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Being Stupid Is Expensive August 16, 2007

Posted by fitsnews in SC Politics.

dumb people


FITSNews – August 16, 2007 – According to a report released today by the S.C. Policy Council, having the nation’s worst public schools costs our state about $100 million annually. We know it’s pretty shocking that South Carolina’s last-in-the-nation graduation rate isn’t good for business, but in reality it’s no more shocking that us using sarcasm to make a point.

And here’s the point we’re making … taxpayers have poured an extra $1 billion into our state’s ridiculously sh*tty school system over the last four years only to watch it remain dead last in the country in graduation rates and SAT scores. Now, on top of that already colossally-expensive, unmitigated failure, we find out these nimrod education establishment types have cost our state another half-billion dollars over the same time period.

Among the key findings of the report:

•Each dropout costs SC an additional $3,193 each year – SC spends more on dropouts in their lifetimes after they leave school than while they were in school

•Dropouts earn $8,000 less per year, totaling $2.8 billion less in lost wages per year

•Dropouts are twice as likely to be incarcerated, and each class of dropouts increases annual incarceration costs by $3 million

•Dropouts reduce South Carolina tax revenue by $277 million per year

•Dropouts disproportionately rely on Medicaid, and create higher health care costs for all South Carolinians

•School choice program could improve graduation rates, save state millions of dollars

Of course, the best part of this report is that South Carolina’s mainstream media will likely ignore its findings – or at least make it out to be part of some vast, right-wing conspiracy. In fact, La Socialista‘s supposedly impartial education reporter Bill Robinson was in attendance at the press conference unveiling the report today, attacking its findings and parroting the State Department of Education’s decades-old talking points.



1. Don Johnson - August 16, 2007

$100 million says the education establishment uses that first stat:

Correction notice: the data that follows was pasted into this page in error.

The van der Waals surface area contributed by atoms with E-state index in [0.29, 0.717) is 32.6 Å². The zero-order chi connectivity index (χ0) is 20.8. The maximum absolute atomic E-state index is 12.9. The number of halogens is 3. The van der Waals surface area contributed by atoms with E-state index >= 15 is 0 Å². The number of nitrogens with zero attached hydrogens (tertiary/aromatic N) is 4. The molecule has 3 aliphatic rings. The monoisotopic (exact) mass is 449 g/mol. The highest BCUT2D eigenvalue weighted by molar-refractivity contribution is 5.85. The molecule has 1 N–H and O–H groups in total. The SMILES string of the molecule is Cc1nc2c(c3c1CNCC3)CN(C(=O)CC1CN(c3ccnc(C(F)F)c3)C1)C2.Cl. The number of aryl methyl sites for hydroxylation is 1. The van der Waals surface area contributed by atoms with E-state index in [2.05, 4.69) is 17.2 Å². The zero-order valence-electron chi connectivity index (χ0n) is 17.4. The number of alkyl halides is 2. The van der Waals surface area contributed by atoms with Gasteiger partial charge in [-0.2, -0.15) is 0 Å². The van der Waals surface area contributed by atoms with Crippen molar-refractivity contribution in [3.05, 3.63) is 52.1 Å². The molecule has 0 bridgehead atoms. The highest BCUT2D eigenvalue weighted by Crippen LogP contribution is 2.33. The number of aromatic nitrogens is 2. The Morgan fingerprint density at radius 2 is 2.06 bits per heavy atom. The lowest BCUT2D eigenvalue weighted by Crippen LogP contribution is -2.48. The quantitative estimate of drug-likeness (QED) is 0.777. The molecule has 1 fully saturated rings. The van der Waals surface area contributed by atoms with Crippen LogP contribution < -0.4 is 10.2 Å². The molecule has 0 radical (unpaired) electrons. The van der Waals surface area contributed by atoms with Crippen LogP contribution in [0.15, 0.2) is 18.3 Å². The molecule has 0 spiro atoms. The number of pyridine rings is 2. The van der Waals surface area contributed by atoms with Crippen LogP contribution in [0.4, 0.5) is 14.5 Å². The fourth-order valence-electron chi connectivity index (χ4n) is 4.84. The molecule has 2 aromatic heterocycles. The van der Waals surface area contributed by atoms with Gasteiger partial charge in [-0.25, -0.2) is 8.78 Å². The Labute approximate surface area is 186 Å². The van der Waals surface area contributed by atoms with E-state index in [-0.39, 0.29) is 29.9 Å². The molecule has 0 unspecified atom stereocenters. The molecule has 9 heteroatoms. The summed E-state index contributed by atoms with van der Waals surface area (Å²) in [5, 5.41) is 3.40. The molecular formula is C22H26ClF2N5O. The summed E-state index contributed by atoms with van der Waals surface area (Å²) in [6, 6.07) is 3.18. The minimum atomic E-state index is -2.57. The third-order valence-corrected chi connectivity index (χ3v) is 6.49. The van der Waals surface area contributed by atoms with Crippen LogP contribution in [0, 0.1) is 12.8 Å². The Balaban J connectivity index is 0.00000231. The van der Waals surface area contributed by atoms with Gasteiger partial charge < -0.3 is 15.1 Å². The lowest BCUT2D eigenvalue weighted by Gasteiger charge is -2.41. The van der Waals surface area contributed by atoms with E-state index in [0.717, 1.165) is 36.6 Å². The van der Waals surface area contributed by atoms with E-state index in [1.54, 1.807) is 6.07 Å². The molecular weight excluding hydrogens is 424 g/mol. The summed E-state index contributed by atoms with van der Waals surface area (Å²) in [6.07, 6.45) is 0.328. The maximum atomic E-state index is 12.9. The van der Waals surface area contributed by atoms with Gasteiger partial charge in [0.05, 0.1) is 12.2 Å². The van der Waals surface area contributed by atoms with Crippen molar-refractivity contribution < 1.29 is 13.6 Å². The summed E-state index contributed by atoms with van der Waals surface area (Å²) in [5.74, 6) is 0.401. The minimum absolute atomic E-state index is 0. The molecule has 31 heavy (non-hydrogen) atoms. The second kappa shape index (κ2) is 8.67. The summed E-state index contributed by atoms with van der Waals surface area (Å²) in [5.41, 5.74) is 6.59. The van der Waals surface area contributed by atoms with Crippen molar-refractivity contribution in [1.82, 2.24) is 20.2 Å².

“Each dropout costs SC an additional $3,193 each year – SC spends more on dropouts in their lifetimes after they leave school than while they were in school”

as an excuse for more funding. “We need to spend that money now, rather than later.”

I can’t wait for Bill Robinson’s “report” tomorrow.

2. schotline - August 17, 2007

Yeah but REX is going to fix all that by hiring a bunch of folks to into the schools and give out hugs…

3. Reefer - August 17, 2007

Maybe i’m being cold-hearted, but since when does their failure obligate us to put them on the gravy train? Can’t we, as a society, tell them this? Maybe tell their f***-up parents the same thing while we’re at it?

4. Rob W. - August 17, 2007

Although the report makes some good points, there’s some funny number-crunching in there. In addition to just plain sneaky statistics (see the title on figure 1 page 9, in which they happen to leave out 170,000 college graduates who also have advanced degrees), the report seems to have this reasoning:

1. People who drop out of school have a much higher unemployment rate (13%) than people who graduate (just) high school (8%).
2. If everyone graduates, these people will go from being 13% unemployed to 8% unemployed.
3. Therefore, if everyone graduates, the unemployment rate will plummet.

This leaves out an unmentioned assumption:
2.5 There are a large number of jobs waiting to be filled that aren’t utilizing the current pool of high school grads.

There’s obviously a problem with this one, since an unemployment rate of 8% means that there’s quite a variety of unemployed high school grads. Producing more of them won’t help high school grads get a job- that’s supply and demand. The jobs simply aren’t there, and similar arguments can be made about the lost wages (2.8 billion) and lost tax revenue (277 million)

I agree that having a higher graduation rate might attract businesses to South Carolina, which could produce some of these jobs, but the paper specifically leaves this out of it’s calculation (top of page 15).

The other question to ask is if dropping out of school is the cause of these social ills or just a symptom of some other problem. I think the answer is both; that we can’t say that dropouts commit more crime just because they drop out, but at the same time we have to acknowledge that it’s a factor. Once more, we can’t say that eliminating dropping out will drastically reduce any of these social ills (as the report claims).

The graduation rate is an important indicator for the state, and we all need to find a way to improve both that and our education system as a whole. Even if I find some numbers questionable, I agree with the authors that this is a large problem with serious social implications.

The point of the report was to tell us that school choice is necessary for South Carolina because it boosted graduation rates in certain areas. Although I have not read the article they cite, the authors do point this out about their source:

“Assessing the impact of competition from private schools on nearby public school graduation rates requires sophisticated statistical methods. Few studies have employed methods rigorous enough to sufficiently control for confounding influences and thus estimate the true relationship.”

Judging from the first part of the article, I’m not sure I trust the “sophisticated statistical methods” that “few studies have employed”. Any mathematicians out there want to help us out with that one?


[…] by the FITSNews story; ‘I see dumb people’; I bought this awesome Nikon camera yesterday. The camera takes about twenty-gazillion frames per […]

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